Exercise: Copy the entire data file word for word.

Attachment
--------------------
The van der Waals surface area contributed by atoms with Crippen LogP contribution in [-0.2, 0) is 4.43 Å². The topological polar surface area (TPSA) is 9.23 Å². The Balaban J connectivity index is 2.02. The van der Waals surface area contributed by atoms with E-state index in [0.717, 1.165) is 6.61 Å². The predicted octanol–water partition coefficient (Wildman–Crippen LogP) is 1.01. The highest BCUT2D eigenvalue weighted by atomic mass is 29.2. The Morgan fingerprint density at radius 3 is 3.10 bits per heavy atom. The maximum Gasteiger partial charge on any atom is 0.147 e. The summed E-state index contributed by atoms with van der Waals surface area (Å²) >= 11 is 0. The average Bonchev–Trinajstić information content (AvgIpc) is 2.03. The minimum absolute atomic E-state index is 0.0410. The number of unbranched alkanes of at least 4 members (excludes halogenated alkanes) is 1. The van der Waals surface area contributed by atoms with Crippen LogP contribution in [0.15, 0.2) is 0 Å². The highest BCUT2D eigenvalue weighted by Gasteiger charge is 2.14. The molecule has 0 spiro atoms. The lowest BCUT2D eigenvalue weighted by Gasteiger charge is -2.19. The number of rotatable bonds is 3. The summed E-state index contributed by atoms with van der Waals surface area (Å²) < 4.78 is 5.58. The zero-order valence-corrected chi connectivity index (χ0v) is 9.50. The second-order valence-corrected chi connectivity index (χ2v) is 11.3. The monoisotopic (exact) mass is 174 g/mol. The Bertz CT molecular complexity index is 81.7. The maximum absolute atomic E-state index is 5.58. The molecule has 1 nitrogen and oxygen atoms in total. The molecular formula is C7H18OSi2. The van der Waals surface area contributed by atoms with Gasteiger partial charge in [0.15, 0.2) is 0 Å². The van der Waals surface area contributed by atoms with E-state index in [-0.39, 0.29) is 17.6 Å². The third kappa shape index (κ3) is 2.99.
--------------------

The van der Waals surface area contributed by atoms with Crippen LogP contribution in [-0.2, 0) is 4.43 Å². The topological polar surface area (TPSA) is 9.23 Å². The Balaban J connectivity index is 2.02. The van der Waals surface area contributed by atoms with E-state index in [0.717, 1.165) is 6.61 Å². The predicted octanol–water partition coefficient (Wildman–Crippen LogP) is 1.01. The highest BCUT2D eigenvalue weighted by atomic mass is 29.2. The Morgan fingerprint density at radius 3 is 3.10 bits per heavy atom. The maximum Gasteiger partial charge on any atom is 0.147 e. The summed E-state index contributed by atoms with van der Waals surface area (Å²) >= 11 is 0. The average Bonchev–Trinajstić information content (AvgIpc) is 2.03. The minimum absolute atomic E-state index is 0.0410. The number of unbranched alkanes of at least 4 members (excludes halogenated alkanes) is 1. The van der Waals surface area contributed by atoms with Crippen LogP contribution in [0.15, 0.2) is 0 Å². The highest BCUT2D eigenvalue weighted by Gasteiger charge is 2.14. The molecule has 0 spiro atoms. The lowest BCUT2D eigenvalue weighted by Gasteiger charge is -2.19. The number of rotatable bonds is 3. The summed E-state index contributed by atoms with van der Waals surface area (Å²) < 4.78 is 5.58. The zero-order valence-corrected chi connectivity index (χ0v) is 9.50. The second-order valence-corrected chi connectivity index (χ2v) is 11.3. The monoisotopic (exact) mass is 174 g/mol. The Bertz CT molecular complexity index is 81.7. The maximum absolute atomic E-state index is 5.58. The molecule has 1 nitrogen and oxygen atoms in total. The molecular formula is C7H18OSi2. The van der Waals surface area contributed by atoms with Gasteiger partial charge in [0.15, 0.2) is 0 Å². The van der Waals surface area contributed by atoms with E-state index in [-0.39, 0.29) is 17.6 Å². The third kappa shape index (κ3) is 2.99.